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A Very Short Story By China Mieville

13 Feb

It is no secret to longer readers that i am a big China Mieville fan.

When i stumbled across Perdido Street Station back in 2001 i had given up reading fantasy, as i had simply grown unbearably bored with it. I was also living in Prague that year. Penniless as usual and a big reader, they had classic literature in this one store for what amounted to 50 cents a book and almost my entire reading that year was classics. (after that year of course i wouldn’t go near them for years). With a few exceptions, if i read a classic of literature, it was during that year.

The one day i found an English language book store. It was small but adorable and it was there i ran across Perdido Street Station. I didn’t intend to buy it, but i couldn’t resist it, and i spent what was at that time a fortune on it, rationalizing that it was a big book.

I loved it and have following Mr. Mieville’s work ever since.

So he’s written this teeny tiny little 500 word story and posted it online. We are going to read it together today. I have waited to read it until posting this evening so that we could read together. (and that 2nd Act doesn’t write itself).

Come fanboy with me.

China Mieville:

3 moments of an explosion

 

  1. The demolition is sponsored by Burger King. Everyone is used, now, to rotvertising, the spelling of company names & reproduction of hip product logos in the mottle & decay of subtly gene-tweaked decomposition – Apple paying for the breakdown of apples, the bitten-fruit sigil becoming visible on mouldy cores. Explosion marketing is new. Stuff the right nanos into squibs & missiles so the blasts of war machines inscribe BAE & Raytheon’s names in fire on the sky above the cities those companies ignite. Today we’re talking about nothing so bleak. It’s an old warehouse, too unsafe to let stand. The usual crowd gathers at the prescribed distance. The mayor hands the plunger to the kid who, courtesy of the Make-A-Wish Foundation, will at least get to do this. She beams at the cameras & presses, & up goes the bang, & down slides the old ruin to the crowd’s cheer, & above them all the dust clouds billow out Have It Your Way in soft scudding font.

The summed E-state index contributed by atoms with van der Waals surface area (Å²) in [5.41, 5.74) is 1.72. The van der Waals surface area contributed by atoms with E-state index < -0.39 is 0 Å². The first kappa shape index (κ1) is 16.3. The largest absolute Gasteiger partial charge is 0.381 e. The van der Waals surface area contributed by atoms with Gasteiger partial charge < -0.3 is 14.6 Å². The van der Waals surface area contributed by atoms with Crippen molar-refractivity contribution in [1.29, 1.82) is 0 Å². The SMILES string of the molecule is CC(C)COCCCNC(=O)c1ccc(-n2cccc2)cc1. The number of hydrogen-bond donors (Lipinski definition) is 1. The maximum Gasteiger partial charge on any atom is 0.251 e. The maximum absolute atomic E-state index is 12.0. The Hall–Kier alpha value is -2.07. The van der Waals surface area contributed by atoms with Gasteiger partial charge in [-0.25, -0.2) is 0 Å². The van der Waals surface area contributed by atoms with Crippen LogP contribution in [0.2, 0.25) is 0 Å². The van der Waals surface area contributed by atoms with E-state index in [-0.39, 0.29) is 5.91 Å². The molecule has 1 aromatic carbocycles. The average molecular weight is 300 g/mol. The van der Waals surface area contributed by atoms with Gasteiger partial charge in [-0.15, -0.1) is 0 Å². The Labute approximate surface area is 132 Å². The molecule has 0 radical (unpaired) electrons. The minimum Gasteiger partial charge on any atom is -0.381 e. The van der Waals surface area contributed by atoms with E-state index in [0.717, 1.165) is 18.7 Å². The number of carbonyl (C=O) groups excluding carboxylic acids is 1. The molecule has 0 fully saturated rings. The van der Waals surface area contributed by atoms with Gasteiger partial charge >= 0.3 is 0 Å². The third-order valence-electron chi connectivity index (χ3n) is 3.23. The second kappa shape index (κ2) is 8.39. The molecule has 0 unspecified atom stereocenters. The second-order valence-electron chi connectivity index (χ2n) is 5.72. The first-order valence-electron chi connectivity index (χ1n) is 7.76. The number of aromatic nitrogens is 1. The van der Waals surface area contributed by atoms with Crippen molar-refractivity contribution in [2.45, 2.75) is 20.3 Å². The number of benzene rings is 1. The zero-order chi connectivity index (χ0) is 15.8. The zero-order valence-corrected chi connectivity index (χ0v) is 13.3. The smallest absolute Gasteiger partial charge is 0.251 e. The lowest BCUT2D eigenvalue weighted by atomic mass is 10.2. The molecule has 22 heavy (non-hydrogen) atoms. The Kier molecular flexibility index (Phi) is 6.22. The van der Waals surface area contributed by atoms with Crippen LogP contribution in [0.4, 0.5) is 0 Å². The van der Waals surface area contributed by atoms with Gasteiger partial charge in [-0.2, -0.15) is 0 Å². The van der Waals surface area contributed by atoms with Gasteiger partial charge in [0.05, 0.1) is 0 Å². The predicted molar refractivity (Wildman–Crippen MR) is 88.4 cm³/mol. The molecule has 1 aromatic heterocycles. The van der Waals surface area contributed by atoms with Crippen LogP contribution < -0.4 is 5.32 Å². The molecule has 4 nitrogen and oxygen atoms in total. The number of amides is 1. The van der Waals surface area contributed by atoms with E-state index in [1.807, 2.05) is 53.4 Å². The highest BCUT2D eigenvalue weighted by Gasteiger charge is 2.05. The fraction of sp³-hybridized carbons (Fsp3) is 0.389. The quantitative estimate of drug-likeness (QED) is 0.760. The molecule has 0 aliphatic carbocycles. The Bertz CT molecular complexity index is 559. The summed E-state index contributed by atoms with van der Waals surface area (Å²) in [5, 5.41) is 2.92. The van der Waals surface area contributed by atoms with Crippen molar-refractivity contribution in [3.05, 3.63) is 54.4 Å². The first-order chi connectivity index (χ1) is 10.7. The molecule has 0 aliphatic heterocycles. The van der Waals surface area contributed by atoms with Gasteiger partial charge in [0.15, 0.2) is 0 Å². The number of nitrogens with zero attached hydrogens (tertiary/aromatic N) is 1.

2. It’s a fuck of a fine art, getting that pill into you so the ridiculous tachyon-buggered MDMA kicks at just the right instant & takes you out of time. This is extreme squatting. The boisterous, love-filled crew jog through their overlapping stillness together & bundle towards the building. Three make it inside before they slip back into chronology. Theirs are big doses & they have hours – subjectively – to explore the innards of the edifice as it hangs, slumping, its floors now pitched & interrupted mid-eradication, its corridors clogged with the dust of the hesitating explosion. The three explorers have bought climbing gear, & they haul themselves up the new random slopes inside the soon-to-be-rubble, racing to outrace their own metabolisms, to reach the top floor of the shrugging building before they come down & back into time. They make it. Two of them even make it down again & out again. They console themselves over the loss of their companion by insisting to each other that it was deliberate, her last stumble, that she had been slowing on purpose, so the ecstasy would come out through her pores allowing the explosion to rise up like applause & swallow her. It would hardly be an unprecedented choice for urban melancholics such as these.
  3. You can’t say, you can’t tell yourself that it’s the intruder’s spirit doing any of this, that there’s a lesson here. It’s not her nor any of the other people who’ve died in its rooms, in any of the 126 years of the big hall’s existence. It’s not even the memories, wistful or otherwise, of the building. The city’s pretty used to those by now. The gusts, the thick choking wafts that fill the streets of the estate that’s built in the space the warehouse once occupied, are the ghost of the explosion itself. It is clearly wanting something. It’s clearly sad – you can tell in its angles & the slow coiling & unfolding of its self, that manifests & evanesces faster even than its material predecessor smoke did. A vicar is called: book, candle, bell. The explosion, at last, lies down. As if, though, the two drug enthusiasts who got in & out of its last moment insist, out of pity, rather than because it must.

 

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1 Comment

Posted by on February 13, 2013 in Uncategorized

 

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One response to “A Very Short Story By China Mieville

  1. dreamtyger

    February 13, 2013 at 11:02 pm

    Love it! A darkly inflected Douglas Adams riff on marketing, Parkour and our event driven culture. Highly topical in my neck-of-the-woods where our mad March Festival season is just about to begin (as its Fringe does tomorrow). It also occurs to me in referencing Parkour that the phrase “art of displacement” could very well be used to describe China Mielville’s wonderful prose. Have you read “Railsea”? Who but China Mielville would think of turning Herman Melville’s whaling epic into a steampunk fantasy of mole hunting in a dystopian globally warmed future – and get away with it!

    Many thanks for sharing the news. 🙂

     

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